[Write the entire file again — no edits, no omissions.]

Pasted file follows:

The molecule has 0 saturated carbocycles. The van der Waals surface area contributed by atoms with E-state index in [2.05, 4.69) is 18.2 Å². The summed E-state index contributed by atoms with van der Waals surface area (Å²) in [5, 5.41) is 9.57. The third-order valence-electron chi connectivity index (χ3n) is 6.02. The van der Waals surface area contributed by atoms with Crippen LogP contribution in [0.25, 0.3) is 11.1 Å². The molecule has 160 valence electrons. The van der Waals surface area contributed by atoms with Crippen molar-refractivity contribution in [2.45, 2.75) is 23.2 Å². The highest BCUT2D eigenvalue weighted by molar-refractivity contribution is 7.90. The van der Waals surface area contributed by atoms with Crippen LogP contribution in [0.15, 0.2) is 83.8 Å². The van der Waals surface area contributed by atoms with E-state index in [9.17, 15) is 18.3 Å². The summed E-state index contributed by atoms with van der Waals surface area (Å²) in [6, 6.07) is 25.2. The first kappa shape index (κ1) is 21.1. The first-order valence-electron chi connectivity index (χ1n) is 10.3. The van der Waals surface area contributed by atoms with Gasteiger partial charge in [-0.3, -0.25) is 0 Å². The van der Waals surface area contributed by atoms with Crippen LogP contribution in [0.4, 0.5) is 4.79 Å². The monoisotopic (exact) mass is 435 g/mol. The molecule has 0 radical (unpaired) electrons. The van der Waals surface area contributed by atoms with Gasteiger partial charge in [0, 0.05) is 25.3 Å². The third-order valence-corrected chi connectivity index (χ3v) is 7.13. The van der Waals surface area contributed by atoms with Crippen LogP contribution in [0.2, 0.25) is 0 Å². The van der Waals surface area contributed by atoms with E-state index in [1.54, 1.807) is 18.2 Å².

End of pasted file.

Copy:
The molecule has 0 saturated carbocycles. The van der Waals surface area contributed by atoms with E-state index in [2.05, 4.69) is 18.2 Å². The summed E-state index contributed by atoms with van der Waals surface area (Å²) in [5, 5.41) is 9.57. The third-order valence-electron chi connectivity index (χ3n) is 6.02. The van der Waals surface area contributed by atoms with Crippen LogP contribution in [0.25, 0.3) is 11.1 Å². The molecule has 160 valence electrons. The van der Waals surface area contributed by atoms with Crippen molar-refractivity contribution in [2.45, 2.75) is 23.2 Å². The highest BCUT2D eigenvalue weighted by molar-refractivity contribution is 7.90. The van der Waals surface area contributed by atoms with Crippen LogP contribution in [0.15, 0.2) is 83.8 Å². The van der Waals surface area contributed by atoms with E-state index in [9.17, 15) is 18.3 Å². The summed E-state index contributed by atoms with van der Waals surface area (Å²) in [6, 6.07) is 25.2. The first kappa shape index (κ1) is 21.1. The first-order valence-electron chi connectivity index (χ1n) is 10.3. The van der Waals surface area contributed by atoms with Gasteiger partial charge in [-0.3, -0.25) is 0 Å². The van der Waals surface area contributed by atoms with Crippen LogP contribution in [0.4, 0.5) is 4.79 Å². The monoisotopic (exact) mass is 435 g/mol. The molecule has 0 radical (unpaired) electrons. The van der Waals surface area contributed by atoms with Gasteiger partial charge in [0, 0.05) is 25.3 Å². The third-order valence-corrected chi connectivity index (χ3v) is 7.13. The van der Waals surface area contributed by atoms with Crippen LogP contribution in [0.2, 0.25) is 0 Å². The van der Waals surface area contributed by atoms with E-state index in [1.54, 1.807) is 18.2 Å².